In academic publishing, there is a long tradition of “The Big Book of Everything”. These edited, multi-authored tomes have titles like “The Oxford Handbook of Clinical Medicine”, “The Comprehensive Textbook of Substance Abuse” and “The Annual Review of Psychology”. They comprise a huge number of chapters written by respected figures in the field.

Having your field’s Big Book of Everything on your shelf or in your department library is incredibly handy both for established experts and students because, obviously, they’ve got everything in them even if it can’t be at a fine level of detail. On the other hand, they are as portable as anvils and they cost a mint.

Enter an innovation of which I just learned after agreeing to write a chapter in a forthcoming Big Book of Everything: The publisher is going to let each buyer order the subset of chapters he or she wants rather than hawking the work as an all-or-nothing venture.

I would love to hear everyone’s speculations on how this will affect authors, editors, students and academic fields. Here are a few ideas:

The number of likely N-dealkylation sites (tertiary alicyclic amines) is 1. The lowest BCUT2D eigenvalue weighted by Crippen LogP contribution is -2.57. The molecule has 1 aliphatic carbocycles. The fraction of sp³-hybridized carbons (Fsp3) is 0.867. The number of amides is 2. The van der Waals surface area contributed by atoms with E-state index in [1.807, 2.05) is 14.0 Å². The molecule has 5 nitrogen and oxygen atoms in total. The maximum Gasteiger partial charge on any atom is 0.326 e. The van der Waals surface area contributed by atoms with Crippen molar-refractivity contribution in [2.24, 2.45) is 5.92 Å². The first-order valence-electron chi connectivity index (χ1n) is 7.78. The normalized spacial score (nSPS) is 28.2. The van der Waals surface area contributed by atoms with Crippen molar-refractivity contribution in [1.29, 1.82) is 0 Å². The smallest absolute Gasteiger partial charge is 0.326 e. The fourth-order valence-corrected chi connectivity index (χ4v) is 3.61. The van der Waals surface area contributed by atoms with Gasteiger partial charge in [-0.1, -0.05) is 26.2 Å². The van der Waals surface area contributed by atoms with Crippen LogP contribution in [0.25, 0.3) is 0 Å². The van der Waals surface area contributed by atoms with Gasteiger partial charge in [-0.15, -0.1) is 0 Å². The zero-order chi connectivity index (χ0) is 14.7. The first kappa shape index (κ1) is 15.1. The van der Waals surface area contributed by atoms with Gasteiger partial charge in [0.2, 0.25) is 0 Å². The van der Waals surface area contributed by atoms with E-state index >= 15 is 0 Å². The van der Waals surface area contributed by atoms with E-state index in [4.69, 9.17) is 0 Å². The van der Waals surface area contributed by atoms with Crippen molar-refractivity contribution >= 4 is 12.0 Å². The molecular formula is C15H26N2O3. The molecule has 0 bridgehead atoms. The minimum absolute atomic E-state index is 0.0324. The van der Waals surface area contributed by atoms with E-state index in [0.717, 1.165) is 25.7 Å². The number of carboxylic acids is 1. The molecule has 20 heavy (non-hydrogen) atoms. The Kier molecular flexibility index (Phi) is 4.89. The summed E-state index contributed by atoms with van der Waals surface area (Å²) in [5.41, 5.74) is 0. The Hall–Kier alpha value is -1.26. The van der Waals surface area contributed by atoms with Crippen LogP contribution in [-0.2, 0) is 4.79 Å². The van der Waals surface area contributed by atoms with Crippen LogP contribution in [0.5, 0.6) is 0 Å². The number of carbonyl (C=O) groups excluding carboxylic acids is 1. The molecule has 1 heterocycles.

(1) Affordability is much higher. A professor who would not assign such a costly book in order to expose students to a half dozen selected chapters can now assign the book of just those six at a more reasonable cost.

(2) Editorial control is much lower. An editor of a Big Book of Everything usually tries to have some consistency and cross-connection between chapters. This will become harder to impose on authors when the book is not going to be sold as a whole. This may make some people less likely to serve as editor whereas others may become moreso as one of the principal editorial tasks fades from consideration.

(3) Knowledge becomes more fractured. Everyone’s Big Book of Everything will become a Smaller Book of Some Things, with potentially less overlap in what everyone knows and is expected to know.

(4) Authors of some chapters will get a far larger readership as purchasers can get access to their work without buying a whole book. Other authors who could not have driven book sales by themselves will lose readers as the more popular chapters on whose coattails they would otherwise have ridden are now free to depart the binding without carrying their less popular brethren along.

(5) Publishers could win or lose depending on the economic viability of this new model. The gamble is that enough more people will buy chunks of the book to make up for the lower revenue per sale relative to people who used to buy the whole thing. Is that a winning gamble? I have no idea.

[Cross-posted at The Reality-based Community]

Keith Humphreys

Keith Humphreys is the Esther Ting Memorial Professor at Stanford University. @KeithNHumphreys